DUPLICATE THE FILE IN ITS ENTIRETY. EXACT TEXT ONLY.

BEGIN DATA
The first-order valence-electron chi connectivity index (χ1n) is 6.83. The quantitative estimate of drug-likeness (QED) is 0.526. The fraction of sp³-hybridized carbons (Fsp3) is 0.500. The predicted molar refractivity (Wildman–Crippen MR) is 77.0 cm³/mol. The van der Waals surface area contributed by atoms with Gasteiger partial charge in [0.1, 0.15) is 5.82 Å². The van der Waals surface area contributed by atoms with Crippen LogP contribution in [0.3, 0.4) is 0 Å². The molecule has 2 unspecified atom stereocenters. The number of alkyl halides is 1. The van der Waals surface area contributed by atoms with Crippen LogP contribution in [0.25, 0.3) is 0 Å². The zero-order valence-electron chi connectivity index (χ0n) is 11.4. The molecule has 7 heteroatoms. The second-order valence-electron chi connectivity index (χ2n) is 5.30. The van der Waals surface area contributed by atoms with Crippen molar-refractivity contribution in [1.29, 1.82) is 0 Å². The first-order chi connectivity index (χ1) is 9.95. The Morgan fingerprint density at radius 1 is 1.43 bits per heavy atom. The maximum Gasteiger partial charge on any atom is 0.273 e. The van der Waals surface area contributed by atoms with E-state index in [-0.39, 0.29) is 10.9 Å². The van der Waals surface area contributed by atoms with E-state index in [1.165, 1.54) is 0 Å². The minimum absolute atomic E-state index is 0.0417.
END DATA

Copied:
The first-order valence-electron chi connectivity index (χ1n) is 6.83. The quantitative estimate of drug-likeness (QED) is 0.526. The fraction of sp³-hybridized carbons (Fsp3) is 0.500. The predicted molar refractivity (Wildman–Crippen MR) is 77.0 cm³/mol. The van der Waals surface area contributed by atoms with Gasteiger partial charge in [0.1, 0.15) is 5.82 Å². The van der Waals surface area contributed by atoms with Crippen LogP contribution in [0.3, 0.4) is 0 Å². The molecule has 2 unspecified atom stereocenters. The number of alkyl halides is 1. The van der Waals surface area contributed by atoms with Crippen LogP contribution in [0.25, 0.3) is 0 Å². The zero-order valence-electron chi connectivity index (χ0n) is 11.4. The molecule has 7 heteroatoms. The second-order valence-electron chi connectivity index (χ2n) is 5.30. The van der Waals surface area contributed by atoms with Crippen molar-refractivity contribution in [1.29, 1.82) is 0 Å². The first-order chi connectivity index (χ1) is 9.95. The Morgan fingerprint density at radius 1 is 1.43 bits per heavy atom. The maximum Gasteiger partial charge on any atom is 0.273 e. The van der Waals surface area contributed by atoms with E-state index in [-0.39, 0.29) is 10.9 Å². The van der Waals surface area contributed by atoms with E-state index in [1.165, 1.54) is 0 Å². The minimum absolute atomic E-state index is 0.0417.